7. ^ "'Chocolate is the revival of suspense drama'". Rediff. Retrieved 10 August 2012.
  8. ^ "They call it show-biz, Entertainment – Bollywood". Mumbai Mirror. 18 February 2011. Retrieved 8 January 2012.
  9. ^ "Buddha in a Traffic Jam – Times of India". 2 April 2011. Retrieved 8 January 2012.
  10. ^ Deccanchronicle Team. "Teaser of Buddha In A Traffic Jam". Deccanchronicle. Retrieved 9 March 2016.
  11. ^ timesofindia Team. "Buddha In A Traffic Jam - An apt depiction of corrupt corporate system". TimesofIndia. Retrieved 24 March 2016.
  12. ^ KoiMoi Team. "Buddha In an entrepreneurial Jam". KoiMoi. Retrieved 17 March 2016.
  13. ^ IANS (15 June 2018). "Not easy to attract eyeballs from government: Vivek Agnihotri". Business Standard India. Retrieved 20 June 2018.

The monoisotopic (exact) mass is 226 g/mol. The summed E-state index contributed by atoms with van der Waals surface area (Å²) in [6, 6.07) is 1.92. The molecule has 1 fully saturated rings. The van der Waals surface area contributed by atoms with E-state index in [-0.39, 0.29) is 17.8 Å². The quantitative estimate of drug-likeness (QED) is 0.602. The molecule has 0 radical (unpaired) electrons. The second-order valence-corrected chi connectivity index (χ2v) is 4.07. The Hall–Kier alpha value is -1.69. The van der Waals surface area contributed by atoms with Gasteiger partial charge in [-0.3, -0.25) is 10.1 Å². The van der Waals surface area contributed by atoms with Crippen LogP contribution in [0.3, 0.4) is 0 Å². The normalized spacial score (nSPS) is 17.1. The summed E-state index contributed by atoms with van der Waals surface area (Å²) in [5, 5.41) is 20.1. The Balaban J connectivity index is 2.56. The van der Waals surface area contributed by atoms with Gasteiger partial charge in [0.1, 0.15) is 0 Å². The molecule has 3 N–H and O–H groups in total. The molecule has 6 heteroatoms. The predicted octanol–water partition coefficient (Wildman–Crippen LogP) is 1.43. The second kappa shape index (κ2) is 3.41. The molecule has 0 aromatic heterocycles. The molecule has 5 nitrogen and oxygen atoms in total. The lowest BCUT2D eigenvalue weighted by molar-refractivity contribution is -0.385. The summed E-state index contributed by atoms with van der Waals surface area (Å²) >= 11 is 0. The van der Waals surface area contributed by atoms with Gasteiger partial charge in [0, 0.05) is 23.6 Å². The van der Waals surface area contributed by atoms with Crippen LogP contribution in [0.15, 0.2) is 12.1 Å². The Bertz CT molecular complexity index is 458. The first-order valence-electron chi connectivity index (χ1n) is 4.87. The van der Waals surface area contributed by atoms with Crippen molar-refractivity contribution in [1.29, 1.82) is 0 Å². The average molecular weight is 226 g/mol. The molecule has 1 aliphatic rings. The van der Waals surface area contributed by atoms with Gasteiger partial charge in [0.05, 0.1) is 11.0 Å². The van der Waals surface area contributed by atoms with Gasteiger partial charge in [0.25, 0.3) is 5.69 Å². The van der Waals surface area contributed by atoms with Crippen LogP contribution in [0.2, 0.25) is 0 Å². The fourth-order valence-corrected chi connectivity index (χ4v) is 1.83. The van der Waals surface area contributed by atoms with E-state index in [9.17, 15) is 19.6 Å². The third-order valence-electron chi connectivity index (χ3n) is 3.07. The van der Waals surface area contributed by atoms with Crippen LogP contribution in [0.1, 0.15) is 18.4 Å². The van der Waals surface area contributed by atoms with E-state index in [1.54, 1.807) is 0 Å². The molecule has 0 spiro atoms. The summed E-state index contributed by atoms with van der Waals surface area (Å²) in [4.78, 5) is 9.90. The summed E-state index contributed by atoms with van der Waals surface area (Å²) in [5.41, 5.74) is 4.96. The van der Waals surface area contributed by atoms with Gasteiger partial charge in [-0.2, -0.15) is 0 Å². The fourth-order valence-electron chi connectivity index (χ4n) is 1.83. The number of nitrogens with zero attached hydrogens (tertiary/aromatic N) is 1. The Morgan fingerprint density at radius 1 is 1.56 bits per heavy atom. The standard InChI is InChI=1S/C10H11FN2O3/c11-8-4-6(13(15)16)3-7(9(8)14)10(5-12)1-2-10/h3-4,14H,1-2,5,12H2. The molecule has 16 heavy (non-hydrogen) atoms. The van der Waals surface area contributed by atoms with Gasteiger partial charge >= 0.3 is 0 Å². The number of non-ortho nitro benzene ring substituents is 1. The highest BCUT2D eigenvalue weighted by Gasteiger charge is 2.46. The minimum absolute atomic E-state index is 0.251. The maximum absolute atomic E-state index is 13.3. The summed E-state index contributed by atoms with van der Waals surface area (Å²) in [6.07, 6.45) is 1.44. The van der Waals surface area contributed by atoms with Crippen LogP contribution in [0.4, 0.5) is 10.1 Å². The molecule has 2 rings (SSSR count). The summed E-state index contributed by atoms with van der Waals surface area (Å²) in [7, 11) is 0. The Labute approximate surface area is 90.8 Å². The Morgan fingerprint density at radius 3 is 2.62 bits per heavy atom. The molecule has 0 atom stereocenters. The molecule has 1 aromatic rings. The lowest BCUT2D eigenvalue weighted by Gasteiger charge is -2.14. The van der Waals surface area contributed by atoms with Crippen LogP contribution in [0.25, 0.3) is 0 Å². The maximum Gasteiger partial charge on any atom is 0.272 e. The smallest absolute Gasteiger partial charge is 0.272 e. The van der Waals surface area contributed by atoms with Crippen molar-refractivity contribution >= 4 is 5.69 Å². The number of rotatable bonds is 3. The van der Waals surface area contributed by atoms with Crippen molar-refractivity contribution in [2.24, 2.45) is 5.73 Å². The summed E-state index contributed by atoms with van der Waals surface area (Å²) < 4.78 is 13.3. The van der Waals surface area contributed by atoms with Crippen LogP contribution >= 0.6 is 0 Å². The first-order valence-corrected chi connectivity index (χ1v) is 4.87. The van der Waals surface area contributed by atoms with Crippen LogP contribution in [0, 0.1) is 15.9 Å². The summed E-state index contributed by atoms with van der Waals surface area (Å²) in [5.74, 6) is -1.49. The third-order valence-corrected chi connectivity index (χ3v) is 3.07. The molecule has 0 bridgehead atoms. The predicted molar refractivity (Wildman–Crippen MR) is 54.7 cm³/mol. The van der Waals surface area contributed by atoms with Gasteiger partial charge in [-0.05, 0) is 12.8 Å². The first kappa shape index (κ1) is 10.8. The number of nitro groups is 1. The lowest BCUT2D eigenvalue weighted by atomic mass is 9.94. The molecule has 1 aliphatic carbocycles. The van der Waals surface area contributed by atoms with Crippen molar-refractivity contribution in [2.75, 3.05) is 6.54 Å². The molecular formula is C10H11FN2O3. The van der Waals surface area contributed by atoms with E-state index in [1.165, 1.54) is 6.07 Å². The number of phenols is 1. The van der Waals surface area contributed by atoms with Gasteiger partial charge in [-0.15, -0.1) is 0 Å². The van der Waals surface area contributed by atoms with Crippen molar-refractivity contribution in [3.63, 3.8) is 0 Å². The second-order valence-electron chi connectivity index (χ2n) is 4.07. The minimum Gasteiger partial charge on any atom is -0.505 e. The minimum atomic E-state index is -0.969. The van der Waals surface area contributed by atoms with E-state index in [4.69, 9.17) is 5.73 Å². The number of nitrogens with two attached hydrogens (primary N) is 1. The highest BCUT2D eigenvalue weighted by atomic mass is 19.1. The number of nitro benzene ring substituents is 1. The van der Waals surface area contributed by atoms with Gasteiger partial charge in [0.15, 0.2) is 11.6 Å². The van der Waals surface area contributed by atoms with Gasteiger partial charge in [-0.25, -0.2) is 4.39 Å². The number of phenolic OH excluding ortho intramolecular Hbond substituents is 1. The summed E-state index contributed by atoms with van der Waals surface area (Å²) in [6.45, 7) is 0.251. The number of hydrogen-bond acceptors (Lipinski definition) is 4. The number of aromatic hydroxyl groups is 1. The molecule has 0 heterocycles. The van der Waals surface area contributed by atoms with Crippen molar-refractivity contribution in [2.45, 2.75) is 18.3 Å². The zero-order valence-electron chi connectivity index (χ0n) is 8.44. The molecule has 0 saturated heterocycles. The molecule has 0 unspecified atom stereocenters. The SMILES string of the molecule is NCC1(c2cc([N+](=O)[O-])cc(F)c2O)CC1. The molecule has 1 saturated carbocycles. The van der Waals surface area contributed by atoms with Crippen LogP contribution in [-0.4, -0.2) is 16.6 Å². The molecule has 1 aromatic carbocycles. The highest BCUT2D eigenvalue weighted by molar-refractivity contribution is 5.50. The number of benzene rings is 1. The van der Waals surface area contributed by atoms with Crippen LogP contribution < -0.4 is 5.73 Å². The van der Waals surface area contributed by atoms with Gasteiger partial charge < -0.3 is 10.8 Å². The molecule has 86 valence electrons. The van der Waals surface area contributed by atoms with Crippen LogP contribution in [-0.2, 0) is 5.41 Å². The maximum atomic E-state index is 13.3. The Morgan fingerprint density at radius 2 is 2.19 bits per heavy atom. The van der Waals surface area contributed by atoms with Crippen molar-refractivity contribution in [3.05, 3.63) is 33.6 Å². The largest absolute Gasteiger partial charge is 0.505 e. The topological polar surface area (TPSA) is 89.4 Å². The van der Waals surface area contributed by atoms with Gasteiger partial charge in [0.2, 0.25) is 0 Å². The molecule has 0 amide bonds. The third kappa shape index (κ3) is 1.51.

14. ^ Mastakar, Manasi (2 September 2018). "Vivek Agnihotri: I have mentally resigned from Bollywood". Free Press Journal. Retrieved 24 September 2018.
  15. ^ Rampal, Nikhil (25 December 2018). "2018's top 10 fake news: From 'Pak zindabad' to post claiming Congress most 'corrupt party'". The Print. Retrieved 12 March 2019.
  16. ^ Sidharth, Arjun (11 March 2019). "Vivek Agnihotri makes false claim of Nehru responsible for outcome of 1965 Indo-Pak war". Alt News. Retrieved 12 March 2019.
  17. ^ Team, BOOM FACT Check (12 November 2018). "Vivek Agnihotri Tweets Misleading Video Of Kanhaiya Kumar Speaking About Islam | BOOM". Retrieved 12 March 2019.
  18. ^ "Vivek Agnihotri calls Swara Bhasker a 'prostitute', she single-handedly gets his Twitter account locked". DNA India. 11 September 2018. Retrieved 12 March 2019.